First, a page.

Which research is done in the Netherlands while pregnant? When is my first scan? What to expect from midwifery care in Amsterdam? How about what to eat and what to avoid? Read reliable information about being pregnant in the Netherlands to become completely comfortable in your pregnancy.

Are you worried about your health or the health of your unborn baby? Please let us know, this can be at your next appointment, but if it’s urgent, don’t hesitate to call the practice or the midwife on call.

Midwifery system in the Netherlands

Midwifery structure in the Netherlands might differ from what you are used to in your home country.
In the Netherlands, maternity care is organised in a so called primary, secondary and tertiary care model. The primary care, for low-risk women, is formed by midwives. The secondary care consists of obstetricians and specialised ‘clinical’ midwives in general hospitals and the tertiary care comprises obstetricians in academic hospitals.


Healthy pregnancy & risk selection

Risk selection, a clear distribution of tasks and a close mutual co-operation between these different strata forms the strength of the Dutch system.
The principle idea is that a healthy woman with a healthy pregnancy (low-risk) is best taken care of by a midwife. This minimises her chances of receiving an unnecessary intervention of any kind, gives her a high standard of care.
The midwife guiding a woman through her pregnancy, birth and postnatal period is autonomous in her actions and decisions.
Emphasis is placed on natural processes, with intervention only occurring when a problem arises. In this case we will consult or refer you to an obstetrician.

We work closely together with all hospitals in and around Amsterdam.

Finances & insurance

We have several contracts with different health care insurers. Everyone who is registered living in the Netherlands will need to medically insure themselves for the minimum of standard care; midwifery care is included in this package. Children are covered free of charge until the age of eighteen.
If our care is only given for part of the pregnancy, due to, for example, a miscarriage, change of midwife or referral to secondary care, only that part of the pregnancy can be claimed under the health insurance. There are fixed prices for several durations of care. The price for natal care is always the same, no matter how long the birth takes, at home or in a hospital, or whether you stay under our care or if you are referred to an obstetrician during labour.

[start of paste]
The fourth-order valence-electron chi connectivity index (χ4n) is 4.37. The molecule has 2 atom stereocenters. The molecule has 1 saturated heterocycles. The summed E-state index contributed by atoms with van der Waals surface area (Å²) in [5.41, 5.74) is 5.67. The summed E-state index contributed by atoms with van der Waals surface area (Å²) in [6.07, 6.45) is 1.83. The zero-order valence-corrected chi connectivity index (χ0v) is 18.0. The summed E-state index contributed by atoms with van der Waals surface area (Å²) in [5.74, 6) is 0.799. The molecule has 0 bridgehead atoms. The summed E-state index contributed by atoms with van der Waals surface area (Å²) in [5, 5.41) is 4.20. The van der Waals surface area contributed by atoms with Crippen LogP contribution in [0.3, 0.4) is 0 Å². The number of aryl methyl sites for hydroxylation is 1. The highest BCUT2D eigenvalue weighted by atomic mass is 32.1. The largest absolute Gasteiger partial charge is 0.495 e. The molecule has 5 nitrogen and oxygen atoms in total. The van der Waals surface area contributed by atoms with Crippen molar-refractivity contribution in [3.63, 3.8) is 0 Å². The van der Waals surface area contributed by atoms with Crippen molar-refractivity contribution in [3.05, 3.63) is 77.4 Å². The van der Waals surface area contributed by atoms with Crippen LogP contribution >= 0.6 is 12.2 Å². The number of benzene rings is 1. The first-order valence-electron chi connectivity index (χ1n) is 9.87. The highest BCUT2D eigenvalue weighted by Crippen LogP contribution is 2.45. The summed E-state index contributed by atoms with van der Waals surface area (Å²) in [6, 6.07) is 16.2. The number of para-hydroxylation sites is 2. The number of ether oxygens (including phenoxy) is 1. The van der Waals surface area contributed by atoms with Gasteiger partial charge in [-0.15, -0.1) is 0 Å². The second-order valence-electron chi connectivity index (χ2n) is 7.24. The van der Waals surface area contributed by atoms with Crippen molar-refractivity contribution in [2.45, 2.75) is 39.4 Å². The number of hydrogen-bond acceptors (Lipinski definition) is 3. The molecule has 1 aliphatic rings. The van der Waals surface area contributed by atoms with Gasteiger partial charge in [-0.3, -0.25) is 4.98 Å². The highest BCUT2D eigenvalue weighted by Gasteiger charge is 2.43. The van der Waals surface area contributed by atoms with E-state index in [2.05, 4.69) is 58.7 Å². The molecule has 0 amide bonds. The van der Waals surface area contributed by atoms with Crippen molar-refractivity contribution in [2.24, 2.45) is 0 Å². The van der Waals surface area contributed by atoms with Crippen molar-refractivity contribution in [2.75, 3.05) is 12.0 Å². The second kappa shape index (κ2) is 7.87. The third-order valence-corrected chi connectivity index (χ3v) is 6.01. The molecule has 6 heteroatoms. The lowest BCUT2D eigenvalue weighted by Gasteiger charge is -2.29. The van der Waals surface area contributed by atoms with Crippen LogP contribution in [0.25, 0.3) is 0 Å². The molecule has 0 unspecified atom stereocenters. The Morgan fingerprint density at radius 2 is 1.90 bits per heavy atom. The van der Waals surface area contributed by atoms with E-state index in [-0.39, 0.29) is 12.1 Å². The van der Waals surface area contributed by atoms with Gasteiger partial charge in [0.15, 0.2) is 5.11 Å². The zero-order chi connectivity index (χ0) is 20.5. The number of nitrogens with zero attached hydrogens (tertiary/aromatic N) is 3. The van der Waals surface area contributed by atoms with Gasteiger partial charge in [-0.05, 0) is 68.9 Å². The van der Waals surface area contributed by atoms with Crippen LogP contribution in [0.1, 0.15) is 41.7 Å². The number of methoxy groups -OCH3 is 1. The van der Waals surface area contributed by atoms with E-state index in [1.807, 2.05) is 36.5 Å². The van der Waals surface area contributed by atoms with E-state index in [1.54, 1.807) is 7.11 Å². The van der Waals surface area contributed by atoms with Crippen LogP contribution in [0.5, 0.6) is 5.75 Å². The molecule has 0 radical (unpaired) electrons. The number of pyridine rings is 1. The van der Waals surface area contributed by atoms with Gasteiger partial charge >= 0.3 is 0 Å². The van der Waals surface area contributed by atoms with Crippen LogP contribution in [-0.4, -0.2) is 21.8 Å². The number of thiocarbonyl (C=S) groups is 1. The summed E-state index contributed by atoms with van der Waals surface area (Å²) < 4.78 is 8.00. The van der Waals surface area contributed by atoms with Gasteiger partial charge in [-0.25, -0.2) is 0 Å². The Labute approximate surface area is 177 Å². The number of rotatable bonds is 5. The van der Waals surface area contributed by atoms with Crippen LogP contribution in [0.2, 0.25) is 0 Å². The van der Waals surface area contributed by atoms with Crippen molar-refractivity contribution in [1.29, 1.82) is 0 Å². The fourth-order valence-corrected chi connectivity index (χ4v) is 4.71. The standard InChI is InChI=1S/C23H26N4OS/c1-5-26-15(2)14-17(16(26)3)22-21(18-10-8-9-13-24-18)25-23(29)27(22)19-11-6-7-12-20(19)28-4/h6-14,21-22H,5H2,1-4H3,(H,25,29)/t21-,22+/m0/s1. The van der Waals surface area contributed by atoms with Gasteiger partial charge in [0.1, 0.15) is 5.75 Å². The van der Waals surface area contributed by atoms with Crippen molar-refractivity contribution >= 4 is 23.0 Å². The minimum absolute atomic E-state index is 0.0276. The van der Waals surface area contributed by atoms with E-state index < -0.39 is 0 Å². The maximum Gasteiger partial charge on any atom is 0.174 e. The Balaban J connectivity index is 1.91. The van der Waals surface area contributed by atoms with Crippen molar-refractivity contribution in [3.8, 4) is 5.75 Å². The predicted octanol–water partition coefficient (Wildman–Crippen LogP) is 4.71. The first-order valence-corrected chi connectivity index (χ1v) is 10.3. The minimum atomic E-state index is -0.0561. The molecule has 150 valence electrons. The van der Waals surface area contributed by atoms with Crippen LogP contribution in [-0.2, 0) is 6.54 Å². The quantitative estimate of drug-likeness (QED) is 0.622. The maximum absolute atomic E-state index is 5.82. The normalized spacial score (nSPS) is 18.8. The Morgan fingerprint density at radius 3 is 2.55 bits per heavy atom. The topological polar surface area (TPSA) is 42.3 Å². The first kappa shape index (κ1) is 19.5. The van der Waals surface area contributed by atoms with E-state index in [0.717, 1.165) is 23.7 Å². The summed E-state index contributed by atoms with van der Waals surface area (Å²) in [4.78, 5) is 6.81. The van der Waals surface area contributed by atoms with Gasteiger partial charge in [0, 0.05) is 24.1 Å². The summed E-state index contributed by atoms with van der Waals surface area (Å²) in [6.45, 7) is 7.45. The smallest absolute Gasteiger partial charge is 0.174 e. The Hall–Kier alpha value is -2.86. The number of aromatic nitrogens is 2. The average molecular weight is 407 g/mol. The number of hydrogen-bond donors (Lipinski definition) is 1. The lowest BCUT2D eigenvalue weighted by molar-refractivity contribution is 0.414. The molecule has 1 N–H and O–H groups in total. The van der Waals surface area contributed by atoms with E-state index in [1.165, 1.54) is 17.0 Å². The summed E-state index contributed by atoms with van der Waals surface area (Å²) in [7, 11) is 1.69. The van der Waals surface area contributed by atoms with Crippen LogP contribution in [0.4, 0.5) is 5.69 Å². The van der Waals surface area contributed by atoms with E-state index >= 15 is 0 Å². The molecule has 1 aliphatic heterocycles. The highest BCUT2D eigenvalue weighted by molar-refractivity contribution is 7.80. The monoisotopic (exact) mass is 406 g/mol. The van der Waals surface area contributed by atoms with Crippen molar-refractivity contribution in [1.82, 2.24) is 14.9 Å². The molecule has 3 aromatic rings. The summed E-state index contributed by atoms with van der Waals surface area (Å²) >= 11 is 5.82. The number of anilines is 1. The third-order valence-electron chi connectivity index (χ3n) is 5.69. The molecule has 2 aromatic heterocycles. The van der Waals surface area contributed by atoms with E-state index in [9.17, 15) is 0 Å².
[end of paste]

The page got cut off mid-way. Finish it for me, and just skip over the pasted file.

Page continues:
The following amounts are covered by insurance (2020):
Antenatal € 556,05
Natal € 608,65
Postnatal € 338,14
Total: € 1.502,84

Pregnancy checkups

Your roadmap to a healthy pregnancy

Nutrition & lifestyle

During pregnancy it is important to continue to eat a healthy balanced diet and have healthy lifestyle. Read more.

To do list

Read more about things to arrange per trimester.

Preparation courses

At Verloskundigen 101 we organise information sessions on various subjects (for the time being via Zoom). We consider providing information to be important and we also enjoy to educate you! Read more



This is the postnatal care provided by a maternity assistent (kraamverzorgster) at home in the 8 days following your delivery.  There are a lot of kraamzorg offices to sign up with. Read more.

Pregnancy complaints

Tips & tricks for most common pregnancy ailments.

Pregnant & work

When do you need to tell you’re pregnant at work? Are you allowed to visit the midwife during working hours? And should you take precautions at work while you are pregnant? As a pregnant you will have to deal with rights and obligations at work. Read more.


Sometimes a pregnancy ends in a different way than you had hoped or expected. Twenty percent of all pregnant women experience bleeding in the first 16 weeks of pregnancy. Read more about the signs of an miscarriage.


Folders & links

Find all folders & links here, nicely sorted per trimester.